Wisconsin coach Bret Bielema was feeling a bit of heat going into the 2009 season, but his players responded with a 10-3 season that culminated in a dominating win over Miami in the Champs Sports Bowl.
The Badgers outperformed expectations last season, but that will be hard to do this season.
Indeed, doing so might mean playing for the national title.
Wisconsin is expected to contend for the Big Ten title, and a two-week stretch in mid-October in which the Badgers play Ohio State and Iowa likely will determine their hopes for the crown.
Running back John Clay heads into the season as a legitimate Heisman contender, and he heads what should be a productive offense.
A rebuilt defensive line holds the key to the season.
Here's a closer look at the Badgers.
THE SCHEME: The Badgers use a pro set, with frequent use of two tight ends. Wisconsin was No. 1 in total offense (416.9 ypg) and scoring offense (31.8 ppg) in the Big Ten in 2009. That shouldn't change this season, as every key contributor is back for coordinator Paul Chryst.
STAR POWER: RB John Clay, who should be a legit Heisman contender, ran for a Big Ten-best 1,517 yards in '09. Clay is the ultimate between-the-tackles runner, but he needs to battle through nicks and bruises and run with a bit more toughness. T Gabe Carimi might be the best offensive lineman in the nation; he's considered a likely first-round pick in next April's NFL draft.
IMPACT NEWCOMER: The Badgers are loaded at running back with Clay and backup Montee Ball, who is a future star who's more than capable of carrying a bigger load. Still, keep an eye on true freshman James White, who could get some carries while also helping as a return man. White has a burst that could offer a change of pace to his more bruising counterparts.
STRONGEST AREA: It all starts up front with what is one of the best Badgers lines in the past 20 years. Carimi and G John Moffitt are the anchors and leaders. The unit averages 321 pounds per man and features seven players who have starting experience.
BIGGEST PROBLEM: Is there one? With stud TE Garrett Graham gone, the staff needs to find a backup for Lance Kendricks. But Jack Byrne looks good. Another guy to watch is QB Scott Tolzien. He threw for 2,705 yards and 16 touchdowns last season, but he failed to throw a touchdown pass in five of the final seven games and also tossed 11 interceptions.
THE SCHEME: The scheme isn't going to change; it's a base 4-3 set. Ultra-intense coordinator Dave Doeren's unit excelled at stuffing the run last season, ranking No. 1 in the Big Ten and fifth in the nation (88.2 ypg). But the defensive staff underwent a shakeup. Linebackers coach Randall McCray left to be defensive coordinator at Middle Tennessee State and secondary coach Kerry Cooks took a job at Notre Dame. Wisconsin hired Chris Ash from Iowa State to coach defensive backs, while Greg Jackson was hired from Tulane to work with linebackers.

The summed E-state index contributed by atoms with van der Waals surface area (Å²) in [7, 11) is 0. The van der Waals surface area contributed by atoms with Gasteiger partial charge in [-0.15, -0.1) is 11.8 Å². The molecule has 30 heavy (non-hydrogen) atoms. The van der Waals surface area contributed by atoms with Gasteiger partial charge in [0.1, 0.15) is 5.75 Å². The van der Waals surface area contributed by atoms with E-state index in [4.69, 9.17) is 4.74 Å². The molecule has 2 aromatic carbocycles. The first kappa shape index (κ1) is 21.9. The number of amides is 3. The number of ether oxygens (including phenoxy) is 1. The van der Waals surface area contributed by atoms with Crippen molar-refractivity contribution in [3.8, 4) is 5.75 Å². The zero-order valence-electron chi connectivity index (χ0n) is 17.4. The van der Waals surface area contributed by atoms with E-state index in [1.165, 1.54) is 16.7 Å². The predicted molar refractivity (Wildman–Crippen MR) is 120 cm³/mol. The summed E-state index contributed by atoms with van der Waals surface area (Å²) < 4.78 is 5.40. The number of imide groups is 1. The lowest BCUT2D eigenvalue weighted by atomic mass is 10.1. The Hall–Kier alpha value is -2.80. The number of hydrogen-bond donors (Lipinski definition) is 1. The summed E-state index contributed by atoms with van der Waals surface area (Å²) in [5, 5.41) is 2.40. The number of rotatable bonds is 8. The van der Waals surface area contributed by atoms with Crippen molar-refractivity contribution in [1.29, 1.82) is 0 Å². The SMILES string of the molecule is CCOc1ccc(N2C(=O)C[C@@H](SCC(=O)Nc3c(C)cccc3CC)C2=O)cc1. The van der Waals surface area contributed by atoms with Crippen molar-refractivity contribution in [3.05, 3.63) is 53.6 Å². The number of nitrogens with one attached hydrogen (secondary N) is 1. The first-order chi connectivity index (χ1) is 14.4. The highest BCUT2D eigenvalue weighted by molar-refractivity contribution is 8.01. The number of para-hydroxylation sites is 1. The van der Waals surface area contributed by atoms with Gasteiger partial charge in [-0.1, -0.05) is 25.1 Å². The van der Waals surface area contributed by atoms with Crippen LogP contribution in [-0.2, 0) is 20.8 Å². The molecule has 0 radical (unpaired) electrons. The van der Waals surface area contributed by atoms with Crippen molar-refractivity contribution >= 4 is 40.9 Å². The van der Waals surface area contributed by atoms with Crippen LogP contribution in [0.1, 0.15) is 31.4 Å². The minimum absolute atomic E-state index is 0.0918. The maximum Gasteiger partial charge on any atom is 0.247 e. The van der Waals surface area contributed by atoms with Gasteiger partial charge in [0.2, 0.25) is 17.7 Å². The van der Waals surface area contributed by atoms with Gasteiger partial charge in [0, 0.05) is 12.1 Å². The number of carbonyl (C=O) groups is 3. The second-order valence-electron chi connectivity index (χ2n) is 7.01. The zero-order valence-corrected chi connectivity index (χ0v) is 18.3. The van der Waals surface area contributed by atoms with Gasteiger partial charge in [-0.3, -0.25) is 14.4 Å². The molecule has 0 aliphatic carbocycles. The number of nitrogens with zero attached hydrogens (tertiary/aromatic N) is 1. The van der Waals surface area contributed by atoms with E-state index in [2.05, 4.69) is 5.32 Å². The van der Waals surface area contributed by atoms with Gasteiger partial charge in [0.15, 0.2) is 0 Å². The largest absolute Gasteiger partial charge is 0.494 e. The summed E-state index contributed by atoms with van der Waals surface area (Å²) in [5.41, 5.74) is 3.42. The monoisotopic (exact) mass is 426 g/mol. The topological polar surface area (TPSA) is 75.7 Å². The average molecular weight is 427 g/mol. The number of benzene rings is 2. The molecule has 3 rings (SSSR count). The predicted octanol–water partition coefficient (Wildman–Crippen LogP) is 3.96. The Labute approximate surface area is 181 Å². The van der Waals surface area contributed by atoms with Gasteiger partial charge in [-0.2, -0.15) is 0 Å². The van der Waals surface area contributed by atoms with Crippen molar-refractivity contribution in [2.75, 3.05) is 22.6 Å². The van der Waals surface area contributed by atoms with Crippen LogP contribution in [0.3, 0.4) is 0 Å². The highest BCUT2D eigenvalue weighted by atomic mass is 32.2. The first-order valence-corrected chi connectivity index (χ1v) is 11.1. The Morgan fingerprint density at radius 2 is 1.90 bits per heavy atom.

STAR POWER: SS Jay Valai is a ballhawk who also excels at playing the run. The Badgers have another rising star in LB Chris Borland, the Big Ten Freshman of the Year last season. He has great instincts and always seems to be around the ball.
IMPACT NEWCOMER: With issues at tackle, don't be shocked if true freshman Beau Allen cracks the two-deep. Allen (6-2/300) has the strength and power of an upperclassman.
STRONGEST AREA: Wisconsin must replace LB Jaevery McFadden, the team's top tackler in 2009. Still, the linebacking corps could be salty because the Badgers return five of their top six linebackers from last season. The Badgers have a rising star in Borland, an active force who plays with passion. Culmer St. Jean and Mike Taylor are the other projected starters, and both have the talent to be all-league types.
BIGGEST PROBLEM: Who will be the pass-rushing force with E O'Brien Schofield gone? He had 12 sacks in 2009. E J.J. Watt has to play like a star--and he looks equipped to do so. Three of the team's top four tackles are gone, making the middle of this defense potentially vulnerable.
David Gilreath is one of the Big Ten's most dangerous return men. He averaged 23.7 yards on kickoff returns in 2009 and returned a punt for a touchdown. P Brad Nortman and K Philip Welch are back. Nortman ranked fourth in the Big Ten with a 41.9-yard average, while Welch hit 17-of-24 field-goal attempts. The punt coverage was fine last season, but the Badgers' kick coverage was horrendous, ranking 119th nationally.
This is a mixed bag. The non-conference portion is manageable, with only a visit from Arizona State looking dicey. But the Big Ten opener at Michigan State could be a trap. The Badgers catch a break by not playing Penn State. The season figures to boil down to back-to-back games in October, when Ohio State visits Madison on Oct. 16 and Wisconsin travels to Iowa the next Saturday. The Badgers are 1-4 in their past five home games against Ohio State. A game at Michigan on November 20 may be a big game, depending on how the Wolverines develop.
Wisconsin was a young team that exceeded expectations in 2009. Give credit to Bret Bielema, who entered last season under the microscope after the Badgers' loss totals had increased in each of his first three seasons. Now, coming off a 10-3 season, much will be expected of the Badgers. Will they be able to deliver? This is a team that's capable of winning the Big Ten. And the schedule is kind, too. Still, the only victory of note in 2009 was the bowl triumph over Miami. The Badgers lost their other "showdown" games in 2009, falling to Ohio State, Iowa and Northwestern. The loss to the Wildcats was especially galling, as a win would have vaulted Wisconsin to a Jan. 1 bowl. Regardless, this is a program with momentum and a shot to win the league crown.